Hennick Centre Co-Director, Prof. Cynthia Williams received grant from the Ivey Foundation
Prof. Cynthia Williams, Co-Director of the Hennick Centre for Business and Law, has received a grant from the Ivey Foundation for the Commonwealth Climate and Law Initiative (CCLI), a project with researchers at the Smith School of Enterprise and the Environment at Oxford University, the Allard School of Law at UBC, and the Environmental Justice and Sustainability Clinic at Osgoode. CCLI studies corporate law obligations of boards of directors to develop transition strategies towards a low-carbon economy. Learn all about CCLI Canada below.
Taking into account the most recent Global Risks Report of the World Economic Forum, it is clear that climate change presents material – if not unparalleled – economic risks and opportunities. As a result, shareholders are increasingly demanding strategic responses from their investee companies.
Institutional investors and insurers, in particular, have significantly increased their corporate engagement on climate change risk management. In contrast, there remains little systematic analysis of how prevailing corporate governance approaches and understandings of fiduciary duties facilitate – or constrain – the actions of company directors confronted with complex climate change challenges.
The Commonwealth Climate and Law Initiative (CCLI) is a research, education, strategic litigation theory development and outreach project currently involving institutions in four Commonwealth countries: Australia, Canada, South Africa, and the United Kingdom. Launched in 2016, the Initiative has convened expert meetings at Oxford University, Smith School for Enterprise and the Environment, which is the home of the initiative and at University of Melbourne, Australia to date.
CCLI Canada worked on producing three White Papers during the summer of 2017, which formed the basis of the meetings.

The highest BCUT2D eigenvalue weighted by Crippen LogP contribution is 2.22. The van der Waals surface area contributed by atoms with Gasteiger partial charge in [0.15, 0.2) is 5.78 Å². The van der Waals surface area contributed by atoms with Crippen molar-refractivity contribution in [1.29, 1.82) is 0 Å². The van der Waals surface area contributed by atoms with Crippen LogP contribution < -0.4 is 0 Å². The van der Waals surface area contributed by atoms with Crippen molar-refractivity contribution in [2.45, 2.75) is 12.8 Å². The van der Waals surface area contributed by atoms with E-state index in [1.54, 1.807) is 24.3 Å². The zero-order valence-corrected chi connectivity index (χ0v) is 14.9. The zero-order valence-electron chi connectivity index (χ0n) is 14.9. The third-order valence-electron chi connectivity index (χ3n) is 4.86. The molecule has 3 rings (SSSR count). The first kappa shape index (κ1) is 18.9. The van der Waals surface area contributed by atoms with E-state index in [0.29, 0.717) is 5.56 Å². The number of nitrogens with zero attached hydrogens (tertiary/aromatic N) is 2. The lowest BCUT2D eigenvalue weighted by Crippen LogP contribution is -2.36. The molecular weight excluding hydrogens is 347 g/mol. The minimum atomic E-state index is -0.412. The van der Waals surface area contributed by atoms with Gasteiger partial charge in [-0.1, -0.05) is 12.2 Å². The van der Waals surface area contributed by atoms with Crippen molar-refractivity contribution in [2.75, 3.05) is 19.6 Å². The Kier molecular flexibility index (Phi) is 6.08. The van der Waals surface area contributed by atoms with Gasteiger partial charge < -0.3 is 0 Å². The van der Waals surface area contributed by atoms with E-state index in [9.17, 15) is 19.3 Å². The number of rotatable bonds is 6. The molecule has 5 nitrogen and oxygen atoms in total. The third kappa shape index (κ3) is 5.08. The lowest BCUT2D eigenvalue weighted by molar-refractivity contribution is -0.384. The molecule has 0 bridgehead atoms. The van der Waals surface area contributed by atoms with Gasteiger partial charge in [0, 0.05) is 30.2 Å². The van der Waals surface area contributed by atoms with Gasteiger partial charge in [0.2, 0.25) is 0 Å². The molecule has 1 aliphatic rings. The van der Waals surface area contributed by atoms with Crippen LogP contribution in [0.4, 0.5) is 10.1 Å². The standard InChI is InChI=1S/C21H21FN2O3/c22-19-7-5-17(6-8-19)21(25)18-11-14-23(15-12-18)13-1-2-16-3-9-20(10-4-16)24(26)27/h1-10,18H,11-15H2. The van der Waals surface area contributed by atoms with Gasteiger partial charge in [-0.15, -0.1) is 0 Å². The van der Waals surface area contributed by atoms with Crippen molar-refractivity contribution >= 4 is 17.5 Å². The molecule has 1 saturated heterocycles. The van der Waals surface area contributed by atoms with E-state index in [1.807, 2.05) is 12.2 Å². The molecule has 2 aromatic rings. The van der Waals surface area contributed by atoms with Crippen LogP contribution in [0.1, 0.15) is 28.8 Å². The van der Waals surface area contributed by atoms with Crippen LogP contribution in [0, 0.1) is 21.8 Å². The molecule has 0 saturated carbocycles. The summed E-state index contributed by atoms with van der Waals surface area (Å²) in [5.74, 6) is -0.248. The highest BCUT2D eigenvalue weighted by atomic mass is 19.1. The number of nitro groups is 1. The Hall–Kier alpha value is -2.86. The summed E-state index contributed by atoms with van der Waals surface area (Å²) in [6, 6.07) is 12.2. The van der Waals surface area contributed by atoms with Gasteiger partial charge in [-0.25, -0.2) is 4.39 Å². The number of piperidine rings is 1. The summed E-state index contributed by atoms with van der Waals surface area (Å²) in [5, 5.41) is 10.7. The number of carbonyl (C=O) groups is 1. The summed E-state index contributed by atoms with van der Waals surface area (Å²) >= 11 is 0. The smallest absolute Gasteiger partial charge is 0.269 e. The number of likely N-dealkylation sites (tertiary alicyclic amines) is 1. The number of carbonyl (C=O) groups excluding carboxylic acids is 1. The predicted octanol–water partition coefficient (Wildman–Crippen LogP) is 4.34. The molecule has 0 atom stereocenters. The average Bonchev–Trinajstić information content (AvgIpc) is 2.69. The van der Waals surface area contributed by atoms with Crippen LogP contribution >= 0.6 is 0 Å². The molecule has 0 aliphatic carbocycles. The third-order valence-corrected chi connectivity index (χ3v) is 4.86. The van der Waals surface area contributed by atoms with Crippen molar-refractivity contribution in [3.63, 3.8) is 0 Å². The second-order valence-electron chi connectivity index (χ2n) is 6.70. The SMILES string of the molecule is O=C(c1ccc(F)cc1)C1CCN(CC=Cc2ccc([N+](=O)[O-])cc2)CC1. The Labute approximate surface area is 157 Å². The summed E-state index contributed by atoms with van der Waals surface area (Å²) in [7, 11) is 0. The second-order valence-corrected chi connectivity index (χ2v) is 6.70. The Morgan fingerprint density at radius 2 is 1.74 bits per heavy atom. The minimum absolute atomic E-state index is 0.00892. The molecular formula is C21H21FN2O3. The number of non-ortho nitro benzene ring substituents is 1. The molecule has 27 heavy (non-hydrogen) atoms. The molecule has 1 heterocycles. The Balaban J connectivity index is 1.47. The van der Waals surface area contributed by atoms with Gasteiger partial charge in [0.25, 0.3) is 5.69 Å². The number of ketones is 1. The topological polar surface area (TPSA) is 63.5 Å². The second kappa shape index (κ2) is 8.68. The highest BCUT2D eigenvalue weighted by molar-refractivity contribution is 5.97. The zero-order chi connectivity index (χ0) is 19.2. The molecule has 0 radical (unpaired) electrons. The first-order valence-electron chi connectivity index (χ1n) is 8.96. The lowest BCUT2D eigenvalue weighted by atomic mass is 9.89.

Meetings in Canada:
Toronto: October 20, 2017 @ Osgoode Professional Development, York University
Vancouver: October 18, 2017 @ Peter A. Allard School of Law, University of British Columbia
CCLI is examining the legal basis for directors to be required to take account of, and disclose, physical climate change risks and societal responses to climate change, under prevailing statutory and common (judge-made) laws. It is also undertaking a practical assessment of the materiality of these considerations, in terms of liability exposure (by reference to scale, timing, magnitude, and probability) and the potential implications for company and investor decision-making in the real economy. Third, it is studying what leading companies are doing in the transition to a low-carbon economy from a governance perspective.
The underlying theory is that corporate law, and securities regulation, have been relatively underutilized as drivers of positive action on climate change. Given the rapid evolution of climate change science and economics, and global policy developments such as the Paris Treaty of 2015 and the Financial Stability Board’s Task Force on Climate-related Financial Disclosures, established in 2016, corporate directors and institutional investor trustees are challenged to develop strategies to adapt to, and drive, the transition to a low-carbon economy.